We are a college because of the social and educational impact we can have on society, especially through our graduates. We are dedicated to learning from one another, to supporting the work and talent of each other, and to respecting the dignity and contributions of one another - this is a model our society needs as a foundation for democracy itself.
Our community members stand in unquestioned support of one another, value inclusion and diversity, and reject hate, bigotry, and discrimination.
Here are some steps we have taken to strengthen LVC.
We support each other, especially in times of need:
And, we plan to make LVC even stronger in the future. | Envision 2020 strategic plan
Core Principles of Diversity, Inclusion, and Equity
As stated by the Association of American Colleges & Universities (AAC&U)
Diversity: Individual differences (e.g., personality, learning styles, and life experiences) and group/social differences (e.g., race/ethnicity, class, gender, sexual orientation, country of origin, and ability as well as cultural, political, religious, or other affiliations).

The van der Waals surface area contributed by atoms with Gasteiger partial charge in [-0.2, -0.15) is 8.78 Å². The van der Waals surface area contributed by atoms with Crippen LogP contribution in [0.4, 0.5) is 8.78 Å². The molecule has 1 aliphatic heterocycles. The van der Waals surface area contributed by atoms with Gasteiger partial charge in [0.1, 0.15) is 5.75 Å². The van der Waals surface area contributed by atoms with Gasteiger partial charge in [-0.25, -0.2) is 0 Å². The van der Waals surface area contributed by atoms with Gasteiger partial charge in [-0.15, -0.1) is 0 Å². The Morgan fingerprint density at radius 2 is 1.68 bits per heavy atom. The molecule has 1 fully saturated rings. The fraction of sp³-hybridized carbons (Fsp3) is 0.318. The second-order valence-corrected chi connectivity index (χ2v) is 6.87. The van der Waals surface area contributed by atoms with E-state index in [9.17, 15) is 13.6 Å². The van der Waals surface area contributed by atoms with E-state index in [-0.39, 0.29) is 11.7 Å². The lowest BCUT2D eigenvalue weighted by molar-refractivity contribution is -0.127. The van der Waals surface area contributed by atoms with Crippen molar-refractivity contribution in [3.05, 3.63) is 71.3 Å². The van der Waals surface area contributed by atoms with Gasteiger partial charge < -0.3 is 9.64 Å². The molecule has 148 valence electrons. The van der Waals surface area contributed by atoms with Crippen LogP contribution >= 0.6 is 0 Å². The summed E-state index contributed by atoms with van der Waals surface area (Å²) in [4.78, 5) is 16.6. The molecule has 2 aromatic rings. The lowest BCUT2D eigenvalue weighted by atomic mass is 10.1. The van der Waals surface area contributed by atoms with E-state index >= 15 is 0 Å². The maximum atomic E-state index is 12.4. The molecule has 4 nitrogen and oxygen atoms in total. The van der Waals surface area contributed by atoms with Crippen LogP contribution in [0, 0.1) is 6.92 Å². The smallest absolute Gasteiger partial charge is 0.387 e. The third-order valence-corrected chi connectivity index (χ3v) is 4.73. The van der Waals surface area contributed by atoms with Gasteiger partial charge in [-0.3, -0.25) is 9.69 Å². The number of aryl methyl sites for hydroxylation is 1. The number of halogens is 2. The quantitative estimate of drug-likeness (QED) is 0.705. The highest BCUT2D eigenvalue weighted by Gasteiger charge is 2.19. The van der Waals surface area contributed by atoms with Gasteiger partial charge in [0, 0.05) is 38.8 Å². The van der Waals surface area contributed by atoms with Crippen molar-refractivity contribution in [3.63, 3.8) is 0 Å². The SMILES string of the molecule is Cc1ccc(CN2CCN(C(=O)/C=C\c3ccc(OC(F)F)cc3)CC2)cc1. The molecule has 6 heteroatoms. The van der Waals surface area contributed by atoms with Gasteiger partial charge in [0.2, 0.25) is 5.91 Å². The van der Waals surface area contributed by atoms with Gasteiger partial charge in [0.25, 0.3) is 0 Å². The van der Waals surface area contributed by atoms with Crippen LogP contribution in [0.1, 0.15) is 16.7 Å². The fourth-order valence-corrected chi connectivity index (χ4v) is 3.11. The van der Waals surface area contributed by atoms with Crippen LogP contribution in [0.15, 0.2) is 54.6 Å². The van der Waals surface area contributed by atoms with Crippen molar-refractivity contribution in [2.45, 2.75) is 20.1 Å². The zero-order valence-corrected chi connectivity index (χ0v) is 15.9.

Inclusion: The active, intentional, and ongoing engagement with diversity—in the curriculum, in the co-curriculum, and in communities (intellectual, social, cultural, geographical) with which individuals might connect—in ways that increase awareness, content knowledge, cognitive sophistication, and empathic understanding of the complex ways individuals interact within systems and institutions.
Equity: The creation of opportunities for historically underrepresented populations to have equal access to and participate in educational programs that are capable of closing the achievement gaps in student success and completion.
Equity-mindedness: A demonstrated awareness of and willingness to address equity issues among institutional leaders and staff (Center for Urban Education, University of Southern California).
The following are outcomes outlined by AAC&U to inform climate and culture change within an institution, division and/or department.
- Create a climate that is supportive, respectful, and values differing perspectives and experiences.
- Demonstrate knowledge of contributions made by individuals from diverse and underrepresented groups to local, national, and global communities.
- Consider perspectives of diverse groups when making decisions.
- Function as members of society and as professionals with people who have ideas, beliefs, attitudes, and behaviors that are different from your own.
Guest artist Lea Gilmore will host a variety of workshops on different themes including African-American music, history and culture, civil rights, and using music to heal racial and cultural divides.
Students will engage in dialogue and discourse around LGBTQIA+ issues. Sign up on Redbook. Sponsored by the Office of Intercultural Affairs and Inclusive Programming.